How drug abuse affects the brain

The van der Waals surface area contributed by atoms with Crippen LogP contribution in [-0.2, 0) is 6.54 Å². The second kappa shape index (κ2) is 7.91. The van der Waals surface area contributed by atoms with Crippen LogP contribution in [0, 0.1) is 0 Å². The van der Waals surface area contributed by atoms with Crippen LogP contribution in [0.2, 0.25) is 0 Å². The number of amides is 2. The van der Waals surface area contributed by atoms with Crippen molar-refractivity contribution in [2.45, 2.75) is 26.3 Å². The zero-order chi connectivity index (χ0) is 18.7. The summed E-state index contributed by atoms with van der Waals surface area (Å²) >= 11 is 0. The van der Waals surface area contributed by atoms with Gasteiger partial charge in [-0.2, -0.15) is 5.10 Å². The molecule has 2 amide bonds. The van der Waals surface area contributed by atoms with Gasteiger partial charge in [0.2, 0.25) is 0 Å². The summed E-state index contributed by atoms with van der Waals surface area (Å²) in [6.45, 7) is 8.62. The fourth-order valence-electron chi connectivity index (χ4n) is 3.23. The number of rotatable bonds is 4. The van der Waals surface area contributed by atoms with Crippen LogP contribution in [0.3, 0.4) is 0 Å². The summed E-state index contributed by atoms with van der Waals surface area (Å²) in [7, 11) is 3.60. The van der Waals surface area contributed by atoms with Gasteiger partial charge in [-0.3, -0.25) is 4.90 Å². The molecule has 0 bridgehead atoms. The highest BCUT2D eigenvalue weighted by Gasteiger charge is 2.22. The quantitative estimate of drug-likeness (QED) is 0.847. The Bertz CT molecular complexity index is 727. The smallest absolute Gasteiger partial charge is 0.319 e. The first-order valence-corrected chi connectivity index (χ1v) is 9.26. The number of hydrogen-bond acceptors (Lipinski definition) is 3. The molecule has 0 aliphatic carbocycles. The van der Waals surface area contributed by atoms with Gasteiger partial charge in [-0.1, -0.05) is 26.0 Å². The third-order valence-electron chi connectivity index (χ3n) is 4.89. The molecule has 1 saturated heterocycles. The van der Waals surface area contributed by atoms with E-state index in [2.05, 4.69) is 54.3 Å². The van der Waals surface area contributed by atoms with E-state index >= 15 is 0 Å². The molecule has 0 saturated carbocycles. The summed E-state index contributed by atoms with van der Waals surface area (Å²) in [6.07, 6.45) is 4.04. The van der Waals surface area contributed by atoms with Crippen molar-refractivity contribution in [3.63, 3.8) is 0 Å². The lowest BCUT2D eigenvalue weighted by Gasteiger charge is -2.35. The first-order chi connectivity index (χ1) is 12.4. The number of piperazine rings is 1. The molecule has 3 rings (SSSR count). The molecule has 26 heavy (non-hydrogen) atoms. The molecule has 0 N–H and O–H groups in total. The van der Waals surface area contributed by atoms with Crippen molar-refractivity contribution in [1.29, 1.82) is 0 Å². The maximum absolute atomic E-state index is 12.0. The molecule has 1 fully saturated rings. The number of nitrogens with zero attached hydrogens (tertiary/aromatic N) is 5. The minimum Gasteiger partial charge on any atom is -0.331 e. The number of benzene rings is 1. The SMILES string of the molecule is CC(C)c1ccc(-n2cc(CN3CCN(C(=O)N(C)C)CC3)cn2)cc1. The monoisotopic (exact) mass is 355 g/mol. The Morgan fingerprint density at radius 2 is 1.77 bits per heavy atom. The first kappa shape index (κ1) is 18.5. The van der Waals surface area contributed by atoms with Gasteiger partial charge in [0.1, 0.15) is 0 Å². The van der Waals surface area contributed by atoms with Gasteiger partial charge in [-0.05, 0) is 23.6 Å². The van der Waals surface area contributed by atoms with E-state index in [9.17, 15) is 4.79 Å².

June xx, 2020- Drug abuse is one of the persistent and serious problems facing humanity today. The United Nations Office on Drugs and Crime (UNODC) estimated that about 35 million people worldwide had suffered from this disorder in 2019. Drug abuse will be put on the spotlight anew on June 26, when the world celebrates the International Day Against Drug Abuse and Illicit Trafficking. This is a special opportunity to forge stronger collaborations with individuals and organizations worldwide to help rid of our communities with this menace once and for all. In Saudi Arabia, the Saudi German Hospitals (SGH) Group, the largest private hospital groups in the Middle East, is one of the leading institutions that will commemorate the day along with other bodies. SGH has long been investing its resources in initiatives aimed at keeping the Saudi community safe. It will continue to do so in the future as part of its mission. But what makes drug addiction dangerous? A person who is addicted to drugs exhibits adverse behavioral changes, acting in a manner that causes emotional, physical, and financial problems to himself and his family. An addicted person can be irrational, or even destructive, with the drugs completely altering his demeanor over time. This is because drug addiction affects the human brain, that complex, special organ tasked to control all the functions of our body, our emotions, and our thoughts. If abused, drugs have mind-altering effects that disrupt normal brain activity and, subsequently, impact the quality of life of a person. Inside the brain of a drug abuser, the organ’s communication process is altered in a way that an abnormal level of neurotransmitters is observed. Neurotransmitters are substances used by the neurons to communicate with each other to control human behaviors and thoughts. This change scrambles messages and interferes with how the nerve cells are sending, receiving, and processing information. Further, cases of drugs mimicking neurotransmitters have been recorded in a number of patients. Specialists have also reported the presence of dopamine - a neurotransmitter linked to the feeling of pleasure - beyond the normal level. In this case, the neurons make adjustments by reducing dopamine levels. With less dopamine, an individual may feel depressed and lifeless without the substance; hence, the need to take the drugs again to stimulate the feeling of elation and being energized. An addicted person repeats the process for a long time until it turns into a vicious cycle. Overconsumption of substances – whether illegal or not - to stimulate enjoyment, feel good, or avoid reality, among other reasons, is damaging the brain makeup. Drugs can shrink or enlarge the brain’s different sections with devastating effects on the physical and mental health of an individual. Additionally, some neurons may eventually die due to prolonged exposure to toxic drugs. People who are starting to get addicted may find themselves taking more drugs for a longer period than necessary. They tend to spend time alone and begin to not care about their appearance. They may also lie, steal, or cheat with a decreased capacity to make sound decisions. They may also exhibit memory lapses and learning difficulties. These are warning signs that will need early intervention and appropriate treatment. Many institutions are now equipped to handle substance abuse cases. At SGH, for instance, our Department of Psychiatry offers people suffering from addiction, which is considered a mental illness, with customized treatment and support systems that fit a patient’s needs. The department is being run by a multidisciplinary team that includes psychiatrists, social workers, and occupational therapists. In delivering special psychiatric services, the team follows innovative and integrated care models, with emphasis on a holistic approach. Ultimately, the department seeks to provide accessible and quality health and behavioral services, especially to people who are at risk of mental illness. Families play a role in saving the lives of their loved ones. Their support and love are crucial during these times, making sure that the addicted person stops abusing drugs and remaining drug-free for the rest of his life.